Everyone wants to stay in schools they perceive have good leadership that involves them in the decision making process and cares about, values and understands quality instruction. However, President Obama and Secretary of Education Arne Duncan do not call for investment in school leaders. Instead, they perpetuate the notion that schools are businesses and principals are akin to corporate CEOs--no talents uniquely suited to school and community environments required!
Equally troubling is the fact Race to the Top has tinkered with the states, forcing them to accept many Draconian initiatives to qualify for federal funding, despite the fact these initiatives have failed to yield results.
The policy makers also have tinkered with teachers by imposing merit pay and other such standards--again with no results. There has been no substantive report concluding that merit pay, the loss of tenure or the increased use of test data for evaluation have resulted in increased learning or improved teachers.
The initiatives also have tinkered with the curriculum. Forty-five states have adopted the Common Core State Standards. The standards seemingly are a good thing, but they, too, require an investment in thoughtful planning and training before being attempted, let alone before being fully implemented. Indeed, AFT President Randi Weingarten has called for a moratorium on their implementation.
"Making changes without anything close to adequate preparation is a failure of leadership, a sign of a broken accountability system and, worse, an abdication of our moral responsibility to the kids we serve," Weingarten rightly points out.
Now, the Obama administration is beginning to head blindly down the same path with newly proposed policies on school leadership, bereft of data on which to base these policies and little, if any, hands-on knowledge of how school systems relate to school leaders at either the local or state level.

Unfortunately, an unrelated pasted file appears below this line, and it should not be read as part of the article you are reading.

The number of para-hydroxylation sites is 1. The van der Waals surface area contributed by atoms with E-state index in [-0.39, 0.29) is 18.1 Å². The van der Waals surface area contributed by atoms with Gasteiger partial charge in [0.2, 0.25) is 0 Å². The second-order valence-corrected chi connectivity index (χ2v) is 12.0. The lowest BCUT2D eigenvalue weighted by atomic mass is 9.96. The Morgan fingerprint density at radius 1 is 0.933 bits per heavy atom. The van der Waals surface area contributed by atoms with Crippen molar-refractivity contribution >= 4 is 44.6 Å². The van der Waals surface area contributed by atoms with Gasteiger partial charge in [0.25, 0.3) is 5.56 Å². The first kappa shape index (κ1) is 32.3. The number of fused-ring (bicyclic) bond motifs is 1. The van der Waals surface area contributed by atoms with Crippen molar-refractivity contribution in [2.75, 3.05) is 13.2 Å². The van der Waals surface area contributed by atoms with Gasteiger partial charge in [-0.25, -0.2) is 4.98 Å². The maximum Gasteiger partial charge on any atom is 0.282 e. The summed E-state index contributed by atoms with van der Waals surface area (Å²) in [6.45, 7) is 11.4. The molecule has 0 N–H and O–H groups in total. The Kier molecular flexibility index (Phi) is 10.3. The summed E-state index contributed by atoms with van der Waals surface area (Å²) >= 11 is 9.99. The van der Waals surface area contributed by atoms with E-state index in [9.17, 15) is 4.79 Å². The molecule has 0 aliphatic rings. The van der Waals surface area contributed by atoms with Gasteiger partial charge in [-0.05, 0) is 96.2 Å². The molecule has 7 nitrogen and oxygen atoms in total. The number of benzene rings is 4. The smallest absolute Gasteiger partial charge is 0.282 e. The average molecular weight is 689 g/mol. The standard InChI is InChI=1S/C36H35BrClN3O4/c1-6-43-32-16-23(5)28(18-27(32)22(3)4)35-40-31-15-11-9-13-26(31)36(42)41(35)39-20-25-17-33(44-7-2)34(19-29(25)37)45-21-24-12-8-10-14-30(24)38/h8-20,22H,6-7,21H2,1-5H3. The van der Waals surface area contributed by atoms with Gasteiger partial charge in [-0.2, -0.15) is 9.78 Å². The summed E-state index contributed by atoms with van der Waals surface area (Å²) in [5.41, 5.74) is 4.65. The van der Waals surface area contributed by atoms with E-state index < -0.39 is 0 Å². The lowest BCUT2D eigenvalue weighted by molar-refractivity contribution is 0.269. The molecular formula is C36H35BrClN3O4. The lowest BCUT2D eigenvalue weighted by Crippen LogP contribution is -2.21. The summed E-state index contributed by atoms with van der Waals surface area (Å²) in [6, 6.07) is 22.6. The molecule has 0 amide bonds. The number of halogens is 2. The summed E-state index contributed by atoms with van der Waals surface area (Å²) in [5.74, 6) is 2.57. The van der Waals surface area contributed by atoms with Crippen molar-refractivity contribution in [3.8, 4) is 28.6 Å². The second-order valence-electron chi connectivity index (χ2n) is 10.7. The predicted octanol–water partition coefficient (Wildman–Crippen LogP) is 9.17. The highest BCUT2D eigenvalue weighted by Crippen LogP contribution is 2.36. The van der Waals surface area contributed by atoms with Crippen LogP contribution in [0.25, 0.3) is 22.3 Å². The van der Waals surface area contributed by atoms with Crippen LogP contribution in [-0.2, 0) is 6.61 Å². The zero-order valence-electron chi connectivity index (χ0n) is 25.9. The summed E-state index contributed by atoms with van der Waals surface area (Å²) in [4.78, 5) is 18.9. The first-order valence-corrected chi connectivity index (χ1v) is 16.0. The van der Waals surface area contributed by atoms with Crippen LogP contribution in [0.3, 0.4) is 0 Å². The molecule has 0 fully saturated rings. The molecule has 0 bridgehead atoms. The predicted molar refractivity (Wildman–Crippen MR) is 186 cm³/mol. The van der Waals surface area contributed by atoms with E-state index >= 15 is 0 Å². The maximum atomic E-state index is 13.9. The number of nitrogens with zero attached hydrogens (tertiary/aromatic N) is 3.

Absent the critical data the Bush report points out is essential for policy planning, new legislation is being proposed that will continue the practice of operating in the dark, including the School Principal Recruitment and Training Act of 2013 and the Instructional Leadership Act, which awards competitive grants to develop and implement programs and sites to train principals in instructional leadership, in addition to requiring the secretary of education to establish a definition of an effective principal.
"Districts hire; however, the states control the entry point to the principalship, overseeing the preparation and licensure," the Bush report points out. "States are not effective[ly] using their authority and are failing to collect and monitor the outcomes of principal preparation and licensure policies. In too many cases, we found states making decisions without using current research or critical data and essentially operating in the dark."